Greg Elders will tell you what he did Thursday was just another day at the office. But the longtime respiratory therapist's office just so happens to be a jet carrying NICU patients to safety.
"You don't do this for monetary reasons," Elders said. "You do this because you love it."
Elders was one of 18 members of the Children's Health Dallas transport team that flew to Corpus Christi to evacuate critically sick children from Hurricane Harvey's path. Doctors decided it was too risky to keep the vulnerable infants near the storm in case power went out. In all 10 children made their way to Dallas.
"We're talking about really sick children," Elders said. "They shouldn't even be outside of their mom's womb."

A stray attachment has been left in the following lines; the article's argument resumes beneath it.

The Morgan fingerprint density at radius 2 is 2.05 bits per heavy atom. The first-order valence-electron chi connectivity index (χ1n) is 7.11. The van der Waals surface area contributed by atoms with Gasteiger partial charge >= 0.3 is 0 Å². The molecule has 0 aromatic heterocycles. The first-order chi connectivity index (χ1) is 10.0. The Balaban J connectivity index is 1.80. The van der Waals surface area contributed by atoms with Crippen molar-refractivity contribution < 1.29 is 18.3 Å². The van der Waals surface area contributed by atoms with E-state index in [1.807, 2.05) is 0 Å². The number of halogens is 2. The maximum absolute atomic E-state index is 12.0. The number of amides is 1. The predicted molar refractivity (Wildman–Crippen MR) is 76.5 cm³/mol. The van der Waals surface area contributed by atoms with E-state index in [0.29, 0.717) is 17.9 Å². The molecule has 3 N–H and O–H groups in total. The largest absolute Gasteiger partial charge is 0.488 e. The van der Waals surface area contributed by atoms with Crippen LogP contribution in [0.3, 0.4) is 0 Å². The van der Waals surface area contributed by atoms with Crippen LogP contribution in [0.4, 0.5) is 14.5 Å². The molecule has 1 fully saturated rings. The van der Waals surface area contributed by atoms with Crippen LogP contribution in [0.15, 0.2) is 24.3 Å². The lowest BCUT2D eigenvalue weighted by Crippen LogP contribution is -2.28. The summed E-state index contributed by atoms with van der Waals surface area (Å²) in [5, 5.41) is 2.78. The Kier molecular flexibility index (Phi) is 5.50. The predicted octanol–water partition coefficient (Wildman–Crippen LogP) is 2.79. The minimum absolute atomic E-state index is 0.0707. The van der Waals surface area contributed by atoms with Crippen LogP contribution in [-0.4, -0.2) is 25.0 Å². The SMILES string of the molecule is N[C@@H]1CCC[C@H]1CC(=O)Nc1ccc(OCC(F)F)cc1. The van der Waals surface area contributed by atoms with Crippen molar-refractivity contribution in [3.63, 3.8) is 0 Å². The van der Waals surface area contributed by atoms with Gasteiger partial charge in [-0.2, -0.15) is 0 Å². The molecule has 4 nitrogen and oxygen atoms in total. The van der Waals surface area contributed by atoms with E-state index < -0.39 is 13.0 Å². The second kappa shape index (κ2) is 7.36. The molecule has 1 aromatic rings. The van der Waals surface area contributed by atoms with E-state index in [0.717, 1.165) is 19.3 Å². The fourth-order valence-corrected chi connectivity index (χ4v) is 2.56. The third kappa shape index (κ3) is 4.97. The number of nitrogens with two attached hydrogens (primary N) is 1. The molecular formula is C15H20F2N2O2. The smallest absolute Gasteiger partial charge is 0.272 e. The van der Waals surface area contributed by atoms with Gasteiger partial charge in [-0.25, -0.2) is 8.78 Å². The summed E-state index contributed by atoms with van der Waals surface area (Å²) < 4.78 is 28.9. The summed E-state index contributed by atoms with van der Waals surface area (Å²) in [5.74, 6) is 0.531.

Michelle Smith was also a part of the team. The longtime NICU nurse has experience with hurricanes working during Katrina. During that story she went to recover children after the hurricane hit and says it was a disaster.
"Everything was flooded," Smith said. "We had to land on rooftops."
This time crews acted ahead of the storm but parents weren't able to make the flight. The small planes could only fit patients and the crew tending to them.
NICU babies flown out for storm zone
"I saw one young mom saying goodbye to a baby she loves very much," Smith said. "We don't take lightly the responsibility of caring for their children."
Children's Health worked alongside Cooks Children's in Fort Worth and hospitals in Corpus to get the children to North Texas. Most of the parents are driving up today to be with their children as the storm bares down on their home. The children's are now being treated at Cooks.